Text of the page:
Abiotic. Pertaining to substances or objects that are of nonbiologic origin; used especially in reference to organic matter produced via chemical reactions in the absence of living systems.
Acetic acid. An organic compound, the two-carbon carboxylic acid CH3COOH.
Acetogenesis. Formation of acetic acid (e.g., from alcohol by bacterial fermentation).
Acetyl-coenzyme A (acetyl-co A). An organic complex involved in enzymatic acetyl transfer reactions, CH3COSCoA.
Acritarch. A “phytoplankton-like” microfossil of unknown or uncertain biologic relationships, unicellular or apparently unicellular, organic-walled, commonly spheroidal, smooth (e.g., sphaeromorphs) or spiny (e.g., acanthomorphs); “Acritarcha” is an artificial group composed of such microfossils.
Actinolite. A mineral of the amphibole group, Ca2(Mg,Fe)5Si8O22(OH)2.
Adenosine triphosphate (ATP). An organic compound, adenosine 5′-triphosphoric acid, C10H16N5O13P3, a coenzyme involved in the transfer of phosphate bond energy.
Adiabatic. In thermodynamics, pertaining to a relationship of pressure and volume when a gas or fluid is compressed or expanded without either giving or receiving heat.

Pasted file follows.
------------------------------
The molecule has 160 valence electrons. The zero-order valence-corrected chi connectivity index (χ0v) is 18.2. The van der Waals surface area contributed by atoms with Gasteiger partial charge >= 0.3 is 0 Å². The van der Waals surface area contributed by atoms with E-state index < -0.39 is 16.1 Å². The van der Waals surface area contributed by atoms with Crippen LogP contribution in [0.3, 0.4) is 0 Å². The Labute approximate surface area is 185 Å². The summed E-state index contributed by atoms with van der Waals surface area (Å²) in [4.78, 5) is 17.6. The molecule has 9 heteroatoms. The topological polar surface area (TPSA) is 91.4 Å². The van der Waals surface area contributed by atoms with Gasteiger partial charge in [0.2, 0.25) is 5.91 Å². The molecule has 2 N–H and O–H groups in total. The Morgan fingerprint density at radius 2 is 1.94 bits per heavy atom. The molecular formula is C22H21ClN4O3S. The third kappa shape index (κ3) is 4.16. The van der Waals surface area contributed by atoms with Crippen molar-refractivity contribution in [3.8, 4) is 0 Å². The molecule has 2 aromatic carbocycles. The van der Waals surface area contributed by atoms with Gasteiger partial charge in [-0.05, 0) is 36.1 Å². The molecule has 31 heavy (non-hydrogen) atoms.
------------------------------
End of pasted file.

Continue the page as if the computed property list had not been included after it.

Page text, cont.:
Aerobe. An organism able to live in the presence of free (uncombined) molecular oxygen; aerobes are termed “obligate” if they can exist and grow only in the presence of O2.
Aerotaxis. The locomotory movement of an organism in response to an environmental gradient of molecular oxygen, either toward a higher oxygen concentration (“positive aerotaxis”) or away from a higher oxygen concentration (“negative aerotaxis”).
Akinete. Specialized reproductive cells (resting spores) occurring singly or in uniseriate groups, commonly adjacent to heterocysts, in various types of (predominantly filamentous) cyanobacteria.